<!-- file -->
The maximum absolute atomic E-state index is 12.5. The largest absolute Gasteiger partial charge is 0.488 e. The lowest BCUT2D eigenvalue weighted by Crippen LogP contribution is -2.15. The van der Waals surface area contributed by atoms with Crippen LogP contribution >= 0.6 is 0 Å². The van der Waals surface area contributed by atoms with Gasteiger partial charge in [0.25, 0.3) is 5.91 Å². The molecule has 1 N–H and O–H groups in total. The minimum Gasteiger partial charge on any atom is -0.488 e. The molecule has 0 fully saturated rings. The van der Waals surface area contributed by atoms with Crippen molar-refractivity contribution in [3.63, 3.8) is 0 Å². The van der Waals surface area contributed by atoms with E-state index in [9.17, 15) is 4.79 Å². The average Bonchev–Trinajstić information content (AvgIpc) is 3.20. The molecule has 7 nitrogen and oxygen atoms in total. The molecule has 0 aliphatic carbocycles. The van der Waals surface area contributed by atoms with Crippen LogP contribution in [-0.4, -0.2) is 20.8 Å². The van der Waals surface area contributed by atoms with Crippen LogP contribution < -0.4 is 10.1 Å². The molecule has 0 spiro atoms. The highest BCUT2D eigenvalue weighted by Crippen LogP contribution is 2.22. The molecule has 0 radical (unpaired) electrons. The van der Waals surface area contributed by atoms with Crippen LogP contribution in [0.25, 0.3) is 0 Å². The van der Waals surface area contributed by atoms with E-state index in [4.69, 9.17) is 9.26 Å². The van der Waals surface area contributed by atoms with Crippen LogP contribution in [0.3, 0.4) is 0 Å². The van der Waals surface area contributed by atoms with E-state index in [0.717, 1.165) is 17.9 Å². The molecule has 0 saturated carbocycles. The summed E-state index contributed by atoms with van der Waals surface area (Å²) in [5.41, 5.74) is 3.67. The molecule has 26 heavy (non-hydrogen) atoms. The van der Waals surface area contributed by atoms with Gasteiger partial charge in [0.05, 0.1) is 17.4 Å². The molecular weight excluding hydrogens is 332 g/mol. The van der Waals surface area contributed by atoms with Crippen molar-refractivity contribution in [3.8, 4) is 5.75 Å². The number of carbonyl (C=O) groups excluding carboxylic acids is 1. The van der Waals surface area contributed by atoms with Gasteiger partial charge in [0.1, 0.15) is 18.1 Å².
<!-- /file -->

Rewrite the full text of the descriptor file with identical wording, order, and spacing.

The maximum absolute atomic E-state index is 12.5. The largest absolute Gasteiger partial charge is 0.488 e. The lowest BCUT2D eigenvalue weighted by Crippen LogP contribution is -2.15. The van der Waals surface area contributed by atoms with Crippen LogP contribution >= 0.6 is 0 Å². The van der Waals surface area contributed by atoms with Gasteiger partial charge in [0.25, 0.3) is 5.91 Å². The molecule has 1 N–H and O–H groups in total. The minimum Gasteiger partial charge on any atom is -0.488 e. The molecule has 0 fully saturated rings. The van der Waals surface area contributed by atoms with Crippen molar-refractivity contribution in [3.63, 3.8) is 0 Å². The van der Waals surface area contributed by atoms with E-state index in [9.17, 15) is 4.79 Å². The average Bonchev–Trinajstić information content (AvgIpc) is 3.20. The molecule has 7 nitrogen and oxygen atoms in total. The molecule has 0 aliphatic carbocycles. The van der Waals surface area contributed by atoms with Crippen LogP contribution in [-0.4, -0.2) is 20.8 Å². The van der Waals surface area contributed by atoms with Crippen LogP contribution < -0.4 is 10.1 Å². The molecule has 0 spiro atoms. The highest BCUT2D eigenvalue weighted by Crippen LogP contribution is 2.22. The molecule has 0 radical (unpaired) electrons. The van der Waals surface area contributed by atoms with Crippen LogP contribution in [0.25, 0.3) is 0 Å². The van der Waals surface area contributed by atoms with E-state index in [4.69, 9.17) is 9.26 Å². The van der Waals surface area contributed by atoms with Crippen LogP contribution in [0.3, 0.4) is 0 Å². The van der Waals surface area contributed by atoms with E-state index in [0.717, 1.165) is 17.9 Å². The molecule has 0 saturated carbocycles. The summed E-state index contributed by atoms with van der Waals surface area (Å²) in [5.41, 5.74) is 3.67. The molecule has 26 heavy (non-hydrogen) atoms. The van der Waals surface area contributed by atoms with Gasteiger partial charge in [0.05, 0.1) is 17.4 Å². The molecular weight excluding hydrogens is 332 g/mol. The van der Waals surface area contributed by atoms with Crippen molar-refractivity contribution in [3.8, 4) is 5.75 Å². The number of carbonyl (C=O) groups excluding carboxylic acids is 1. The van der Waals surface area contributed by atoms with Gasteiger partial charge in [0.1, 0.15) is 18.1 Å².